As the pandemic swept around the world, the best-laid schemes went awry and all kinds of restrictions fell into place. People soon became antsy of sheltering in place and sought innovative ways to break the monotony and travel without jeopardizing their health or those of others. One way that became instantly popular was getting on the road in a recreational vehicle (RV). So here are some general pointers on RV for beginners.
Americans were already feeling restless as early as last April. Fuel Travel, an organization offering e-commerce solutions to the travel and hospitality industry, found that 59% of 10,000 North American leisure travelers surveyed said they would certainly travel in that year. This sentiment held well into May. The Harris Poll survey of 2,500 people in the U.S. found that 57% of people said they would travel to meet with family and friends, while 48 per cent said they would travel for a change of scenery.
But while people were eager to travel, they also showed a strong tendency to prefer traveling by road. Not only that, they would insulate themselves as much as possible while on the road. This had a predictable consequence: the demand for RVs shot up dramatically. According to the RV Industry Association, the sector shipped 40,462 units last June, a nearly 11% jump compared to the same time the year before.
As much as an RV vacation sounds like it ticks all boxes in view of the pandemic, here are some additional tips for beginners seeking to get the most of their vehicles.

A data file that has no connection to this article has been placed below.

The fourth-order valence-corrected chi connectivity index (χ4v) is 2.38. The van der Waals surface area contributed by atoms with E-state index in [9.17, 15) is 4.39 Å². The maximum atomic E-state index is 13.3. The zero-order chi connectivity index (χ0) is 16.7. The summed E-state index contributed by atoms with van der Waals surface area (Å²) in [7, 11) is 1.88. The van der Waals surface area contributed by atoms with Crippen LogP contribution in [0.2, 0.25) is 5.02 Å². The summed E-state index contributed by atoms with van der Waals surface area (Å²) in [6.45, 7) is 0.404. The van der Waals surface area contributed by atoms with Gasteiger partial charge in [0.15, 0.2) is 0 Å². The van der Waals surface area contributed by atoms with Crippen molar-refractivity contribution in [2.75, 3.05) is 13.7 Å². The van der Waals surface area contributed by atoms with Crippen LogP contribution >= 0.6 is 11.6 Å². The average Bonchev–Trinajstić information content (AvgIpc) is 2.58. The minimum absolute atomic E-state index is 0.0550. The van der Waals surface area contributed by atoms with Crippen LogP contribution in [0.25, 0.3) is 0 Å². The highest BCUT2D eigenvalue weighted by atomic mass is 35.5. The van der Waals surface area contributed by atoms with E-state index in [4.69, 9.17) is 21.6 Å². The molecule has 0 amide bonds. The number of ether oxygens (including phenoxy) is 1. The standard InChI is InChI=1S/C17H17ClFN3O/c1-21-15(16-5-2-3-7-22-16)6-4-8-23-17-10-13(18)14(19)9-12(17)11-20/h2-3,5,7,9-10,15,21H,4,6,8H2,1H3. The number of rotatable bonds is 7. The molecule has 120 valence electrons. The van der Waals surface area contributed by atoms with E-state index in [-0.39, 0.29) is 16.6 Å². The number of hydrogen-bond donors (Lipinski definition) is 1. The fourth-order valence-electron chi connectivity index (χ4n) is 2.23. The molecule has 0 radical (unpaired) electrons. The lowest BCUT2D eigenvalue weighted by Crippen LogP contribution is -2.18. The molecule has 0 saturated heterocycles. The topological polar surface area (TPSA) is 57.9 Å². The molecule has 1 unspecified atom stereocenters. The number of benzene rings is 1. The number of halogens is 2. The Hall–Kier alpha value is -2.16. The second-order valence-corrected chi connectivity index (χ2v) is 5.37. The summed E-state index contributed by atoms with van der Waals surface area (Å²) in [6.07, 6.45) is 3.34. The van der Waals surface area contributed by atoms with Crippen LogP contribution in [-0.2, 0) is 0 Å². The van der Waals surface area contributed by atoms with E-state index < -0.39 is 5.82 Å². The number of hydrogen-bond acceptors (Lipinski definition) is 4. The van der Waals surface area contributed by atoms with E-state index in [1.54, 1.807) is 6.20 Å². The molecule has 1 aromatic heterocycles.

Owner or Renter?
It is worthwhile to analyze how much you will use it. If you are planning on doing a lot of small- to medium-range trips, then buying one makes more sense. This will inevitably involve questions of size and type (trailer or motorized versions). If you are unsure, for the first RV trip rent one and see what the experience it like. Also, whether renting or buying, check the vehicle in great detail, and always take it out for a spin to see how it behaves on the road. Also ask around and join one of the many RV forums providing helpful tips to beginners.
Opt for one with lots of storage space so you can be on the road longer. It is also imperative to have adequate kitchen space or at least a comfortable kitchenette with enough space for groceries. This gives you twin advantages: you can save on dining out and you can camp anywhere, since food availability is not a criteria. This gives you a lot of freedom.
While spur-of-the-moment decisions seem like a romantic idea, and does have its attractions, it is best to do some research about the route, potential stops and factor in parking and facility closures if you don’t want to end up being disappointed.
Undoubtedly, the biggest joy of being on the road on an RV vacation and going camping, especially for nature lovers, is being out in the open in nature. But adopt a mindful attitude. Make sure you leave every place as clean you found it. Try and adopt as many sustainable behaviors as possible, using and consuming organic and biodegradable products. Even for a chemical toilet, there are natural and sustainable solutions. If you find yourself overwhelmed, ask around for helpful RV camping tips for beginners.
Socialize on the Go
Opt for campsites and camping grounds that not only convenient but are mid-sized. This way you do not have to walk long distances in the darkness to access facilities. This also means there are just right number of people to socialize with. Make sure to take all precautions.
Holidaying is intensely personal, especially if it takes the form of road trips in an RV. The first RV trip is incredibly exciting. But there are so many choices out there, it can often get daunting. But a bit of organization and research should provide the tools to make the best of an RV holiday.
This story appears in the May issue of SEEMA Magazine, check it out here